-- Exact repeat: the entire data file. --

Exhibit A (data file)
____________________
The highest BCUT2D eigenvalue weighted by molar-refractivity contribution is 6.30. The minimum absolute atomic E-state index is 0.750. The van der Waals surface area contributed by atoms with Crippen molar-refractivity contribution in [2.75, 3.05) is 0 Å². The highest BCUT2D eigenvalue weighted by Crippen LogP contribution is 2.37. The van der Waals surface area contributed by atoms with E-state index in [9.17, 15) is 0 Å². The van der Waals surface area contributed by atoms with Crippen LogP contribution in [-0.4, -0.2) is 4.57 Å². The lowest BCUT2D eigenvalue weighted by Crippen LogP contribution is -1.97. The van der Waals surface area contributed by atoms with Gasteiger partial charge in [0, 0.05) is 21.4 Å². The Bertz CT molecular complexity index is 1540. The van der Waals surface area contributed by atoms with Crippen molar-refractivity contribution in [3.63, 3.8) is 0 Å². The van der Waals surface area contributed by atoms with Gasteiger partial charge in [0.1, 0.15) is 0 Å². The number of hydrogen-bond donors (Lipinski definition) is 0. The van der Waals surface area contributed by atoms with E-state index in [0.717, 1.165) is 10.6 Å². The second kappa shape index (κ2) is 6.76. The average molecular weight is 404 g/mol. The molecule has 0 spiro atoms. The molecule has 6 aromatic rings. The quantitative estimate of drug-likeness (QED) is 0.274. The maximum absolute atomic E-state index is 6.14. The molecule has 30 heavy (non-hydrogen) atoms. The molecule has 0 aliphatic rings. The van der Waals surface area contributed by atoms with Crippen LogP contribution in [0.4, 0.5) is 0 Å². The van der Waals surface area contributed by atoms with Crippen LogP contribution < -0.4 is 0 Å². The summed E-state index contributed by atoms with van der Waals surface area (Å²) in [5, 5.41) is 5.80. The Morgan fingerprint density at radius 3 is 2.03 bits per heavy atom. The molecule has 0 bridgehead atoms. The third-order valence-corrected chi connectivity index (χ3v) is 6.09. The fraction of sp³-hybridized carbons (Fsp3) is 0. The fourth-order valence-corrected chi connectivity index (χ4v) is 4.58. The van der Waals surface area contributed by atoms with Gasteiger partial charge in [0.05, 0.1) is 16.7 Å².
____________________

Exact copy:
The highest BCUT2D eigenvalue weighted by molar-refractivity contribution is 6.30. The minimum absolute atomic E-state index is 0.750. The van der Waals surface area contributed by atoms with Crippen molar-refractivity contribution in [2.75, 3.05) is 0 Å². The highest BCUT2D eigenvalue weighted by Crippen LogP contribution is 2.37. The van der Waals surface area contributed by atoms with E-state index in [9.17, 15) is 0 Å². The van der Waals surface area contributed by atoms with Crippen LogP contribution in [-0.4, -0.2) is 4.57 Å². The lowest BCUT2D eigenvalue weighted by Crippen LogP contribution is -1.97. The van der Waals surface area contributed by atoms with Gasteiger partial charge in [0, 0.05) is 21.4 Å². The Bertz CT molecular complexity index is 1540. The van der Waals surface area contributed by atoms with Crippen molar-refractivity contribution in [3.63, 3.8) is 0 Å². The van der Waals surface area contributed by atoms with Gasteiger partial charge in [0.1, 0.15) is 0 Å². The number of hydrogen-bond donors (Lipinski definition) is 0. The van der Waals surface area contributed by atoms with E-state index in [0.717, 1.165) is 10.6 Å². The second kappa shape index (κ2) is 6.76. The average molecular weight is 404 g/mol. The molecule has 0 spiro atoms. The molecule has 6 aromatic rings. The quantitative estimate of drug-likeness (QED) is 0.274. The maximum absolute atomic E-state index is 6.14. The molecule has 30 heavy (non-hydrogen) atoms. The molecule has 0 aliphatic rings. The van der Waals surface area contributed by atoms with Crippen LogP contribution in [0.4, 0.5) is 0 Å². The van der Waals surface area contributed by atoms with Crippen LogP contribution < -0.4 is 0 Å². The summed E-state index contributed by atoms with van der Waals surface area (Å²) in [5, 5.41) is 5.80. The Morgan fingerprint density at radius 3 is 2.03 bits per heavy atom. The molecule has 0 bridgehead atoms. The third-order valence-corrected chi connectivity index (χ3v) is 6.09. The fraction of sp³-hybridized carbons (Fsp3) is 0. The fourth-order valence-corrected chi connectivity index (χ4v) is 4.58. The van der Waals surface area contributed by atoms with Gasteiger partial charge in [0.05, 0.1) is 16.7 Å².